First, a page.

Using plastic as a currency to close the loop and tackle global poverty (interview with David Katz of The Plastic Bank)

Green Dreamer - Podcast on Environmental Sustainability and Regeneration
Habitat restoration is super important, but what we need to do is to keep the habitat from being polluted to begin with.

This is a conversation on Green Dreamer with Kaméa Chayne, a podcast exploring environmental regeneration and intersectional sustainability from ideas to life. Subscribe to Green Dreamer on iTunes, Spotify, Stitcher, or any podcast app to stay informed and up to date on our latest episodes.


David Katz (@DavidKatzPB) is the founder of Plastic Bank, which is helping to make plastic waste a currency that transcends poverty while stopping the flow of plastic into our oceans.

On this podcast episode, David sheds light on what sugar has to do with plastic pollution; why we need to address the fact that this global crisis is intricately linked to poverty; the importance of coming up with ways that keep plastics out of our oceans to begin with (i.e., turning off the tap) rather than focusing on retroactive cleanups (i.e., mopping the floor while it's still being flooded); and more.

To start, get a glimpse below into the conversation between David and Green Dreamer Podcast's host, Kaméa Chayne.

On focusing on prevention rather than restoration:

“The immediacy is habitat restoration.

I resent when people call it 'beach cleanup.' It's selfish—'I want to go clean my beach so it's prettier for me.' Well, how about we go and restore habitat, mangrove, and nesting ground?

Habitat restoration is super important, but what we need to do is to keep the habitat from being polluted to begin with.

That means coming back to the root of it to prevent the plastic from flowing into the ocean from the beginning. We have to turn tap off; we have to stop the flow of plastic from entering the ocean. That's what we need to be doing.”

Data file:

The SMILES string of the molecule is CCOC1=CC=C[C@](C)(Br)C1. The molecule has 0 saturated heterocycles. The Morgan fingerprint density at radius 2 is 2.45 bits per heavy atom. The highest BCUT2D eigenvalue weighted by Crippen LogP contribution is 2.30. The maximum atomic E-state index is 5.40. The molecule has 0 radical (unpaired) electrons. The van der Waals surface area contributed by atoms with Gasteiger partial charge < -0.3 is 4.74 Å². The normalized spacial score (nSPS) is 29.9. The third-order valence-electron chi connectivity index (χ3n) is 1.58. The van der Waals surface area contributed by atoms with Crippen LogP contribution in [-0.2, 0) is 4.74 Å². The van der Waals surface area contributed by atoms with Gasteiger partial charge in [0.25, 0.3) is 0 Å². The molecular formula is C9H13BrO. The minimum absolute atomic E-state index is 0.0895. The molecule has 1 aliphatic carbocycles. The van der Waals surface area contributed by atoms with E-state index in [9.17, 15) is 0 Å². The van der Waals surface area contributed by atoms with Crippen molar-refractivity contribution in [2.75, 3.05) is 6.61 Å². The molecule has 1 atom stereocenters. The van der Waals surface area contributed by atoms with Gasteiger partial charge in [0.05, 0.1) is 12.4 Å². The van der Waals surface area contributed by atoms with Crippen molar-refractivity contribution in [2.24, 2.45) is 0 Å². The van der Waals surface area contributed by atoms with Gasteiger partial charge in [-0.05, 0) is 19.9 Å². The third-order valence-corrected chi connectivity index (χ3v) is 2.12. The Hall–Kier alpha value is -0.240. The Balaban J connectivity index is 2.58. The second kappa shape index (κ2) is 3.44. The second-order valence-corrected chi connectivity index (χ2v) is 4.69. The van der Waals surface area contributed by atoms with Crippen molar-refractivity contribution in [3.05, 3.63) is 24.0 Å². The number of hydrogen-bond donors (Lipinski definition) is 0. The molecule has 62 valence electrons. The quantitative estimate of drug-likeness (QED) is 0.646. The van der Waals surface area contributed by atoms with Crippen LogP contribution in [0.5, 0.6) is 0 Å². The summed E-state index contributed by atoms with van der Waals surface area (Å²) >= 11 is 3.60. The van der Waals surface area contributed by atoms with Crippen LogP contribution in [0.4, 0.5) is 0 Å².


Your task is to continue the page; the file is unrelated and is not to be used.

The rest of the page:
On seeing the value in the existing plastic we have:

"We have somewhere around the equivalent of 129 billion people worth of plastic on the earth by mass. So by volume, it may be three or four times that. We could have 500 billion people worth of plastic on the planet, and we're beyond the tipping point of replacing it.

We absolutely have to remove single-use material; there's no question there. [But] we can't replace plastic.

Many people want to advocate and say, 'We need an alternative.' But if we had an alternative today, if we completely replaced the use or need for plastic, we would have 500 billion people worth of some other non-valuable material that no one would go collect and it would go and murder even more.”

David’s closing words of wisdom:

"Everyone is unlimited and powerful. The only reason you don't think you're powerful is because of a story you have in your own mind that came from your past. For some reason, someone said that you weren't powerful, but it wasn't the truth. You are unlimited and immensely powerful for all of humanity.

And when we take the time to learn that and unleash ourselves, the world changes.”


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